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Top Injury Legal Questions From FindLaw Answers

By Laura Strachan, Esq. | Last updated on

You've got questions ... we've got answers. If you have not yet asked or answered a question in FindLaw's Answers community, what are you waiting for? This amazing free resource supports a dynamic community of legal consumers and attorneys helping each other out. Simple as that.

We see a lot of great questions in our Answers community every day. Here's a look at some recent questions relating to injuries, accident, and torts from our FindLaw Answers boards.

  • My neighbor and I aren't on the best of terms (we've had to complain several times about his late-night parties). Last week, I fell down the stairs of my apartment complex and ended up breaking my leg and hip. My neighbor saw me fall from across the courtyard, but just walked away! Even after I yelled for help and asked him to call 911! It took two hours for someone to finally walk by and call for help. Can I sue my neighbor for the pain and suffering I endured during those two hours I had to wait for help?

Wow, this poster's neighbor certainly won't be winning the "neighbor of the year" award anytime soon! As crazy as it sounds, the general legal rule is: people don't have a duty to help or assist another person that is injured or in danger.

This legal rule was created to address potential liability issues that make come up if someone were to help an injured person. What if the rescuing person actually made the injury worse? Is it fair to punish someone for being a Good Samaritan? The courts wanted to make a black-and-white rule, so they decided not to create a duty to rescue at all.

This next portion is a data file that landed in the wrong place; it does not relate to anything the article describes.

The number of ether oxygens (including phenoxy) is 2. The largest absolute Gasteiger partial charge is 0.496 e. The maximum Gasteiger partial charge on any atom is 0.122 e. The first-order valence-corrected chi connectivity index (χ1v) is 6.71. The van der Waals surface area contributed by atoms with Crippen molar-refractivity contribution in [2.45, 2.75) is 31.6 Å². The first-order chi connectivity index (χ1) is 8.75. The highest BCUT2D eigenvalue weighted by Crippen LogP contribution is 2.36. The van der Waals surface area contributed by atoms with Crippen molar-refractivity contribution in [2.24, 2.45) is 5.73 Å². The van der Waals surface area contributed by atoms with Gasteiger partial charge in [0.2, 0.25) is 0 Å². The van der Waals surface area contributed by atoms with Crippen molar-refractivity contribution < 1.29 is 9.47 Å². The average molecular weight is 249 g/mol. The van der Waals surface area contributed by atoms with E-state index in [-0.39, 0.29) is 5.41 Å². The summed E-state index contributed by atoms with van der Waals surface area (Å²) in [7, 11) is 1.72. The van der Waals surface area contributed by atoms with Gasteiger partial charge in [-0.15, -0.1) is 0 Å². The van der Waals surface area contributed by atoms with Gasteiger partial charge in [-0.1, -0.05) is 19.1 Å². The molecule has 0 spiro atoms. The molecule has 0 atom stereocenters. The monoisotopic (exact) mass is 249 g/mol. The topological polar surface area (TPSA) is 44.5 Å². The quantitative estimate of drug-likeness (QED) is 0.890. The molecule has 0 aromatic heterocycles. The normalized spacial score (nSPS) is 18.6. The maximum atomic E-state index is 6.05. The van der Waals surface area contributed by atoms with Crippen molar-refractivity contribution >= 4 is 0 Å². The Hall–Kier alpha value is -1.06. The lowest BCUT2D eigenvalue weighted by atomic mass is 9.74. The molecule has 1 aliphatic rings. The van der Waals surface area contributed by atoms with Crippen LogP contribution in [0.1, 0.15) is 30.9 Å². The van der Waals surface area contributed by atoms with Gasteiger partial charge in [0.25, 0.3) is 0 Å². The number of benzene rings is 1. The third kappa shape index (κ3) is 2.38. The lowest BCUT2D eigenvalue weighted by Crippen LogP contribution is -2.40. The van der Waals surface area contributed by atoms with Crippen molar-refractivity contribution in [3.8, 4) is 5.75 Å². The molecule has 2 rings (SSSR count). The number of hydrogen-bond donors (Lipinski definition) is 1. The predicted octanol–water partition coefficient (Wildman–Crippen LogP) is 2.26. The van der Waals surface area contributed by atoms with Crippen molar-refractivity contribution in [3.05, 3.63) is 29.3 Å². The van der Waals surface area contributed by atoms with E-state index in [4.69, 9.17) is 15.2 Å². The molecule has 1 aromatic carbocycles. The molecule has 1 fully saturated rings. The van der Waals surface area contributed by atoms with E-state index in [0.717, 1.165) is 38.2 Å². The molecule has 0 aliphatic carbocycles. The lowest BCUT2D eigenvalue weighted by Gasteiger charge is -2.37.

So unfortunately for this poster, he or she probably won't be able to sue the neighbor for failing to help. Of course there are always exceptions. One such exception might apply if the neighbor created the condition that caused the injury (e.g. as a prank, the neighbor left something right outside the poster's front door, ultimately causing the fall down the stairs). The Answers Community ended up advising the poster to talk to an experienced personal injury attorney to discuss the case and determine whether the landlord might actually be liable for the injuries.

  • I slipped and fell on some water in the middle of a grocery store aisle. There was no sign warning about the wet floor, so I feel like the store is responsible for my injuries. What are my next steps?

Whether this poster has a strong slip-and-fall case against the grocery store, depends on the specific facts of the situation. The burden of proof is on the poster to prove that the store knew or should have known that the water might cause a fall. An experienced personal injury attorney would assess the grocery store's liability in light of several factors, including:

  1. How the water got to be on the floor (e.g. did someone spill the water, or was the water set to over-spray in the produce aisle?);
  2. How long the water had been on the floor?
  3. Whether the store was on notice that there was water on the floor?
  4. Whether the store should have been on notice that there was water on the floor?

In addition to contacting an attorney, the poster was also advised to collect and document evidence as soon as possible. This would include taking pictures at the scene of the accident, taking pictures of the injury, and making an appointment to see a doctor. Well-organized documentation will not only help the doctor make an accurate diagnosis, it will also strengthen a case during settlement negotiations and/or during trial.

Got a question of your own? Be sure to ask our Answers Community for their suggestions. It is easy to do and a good way to get a start on finding any legal help you might need.

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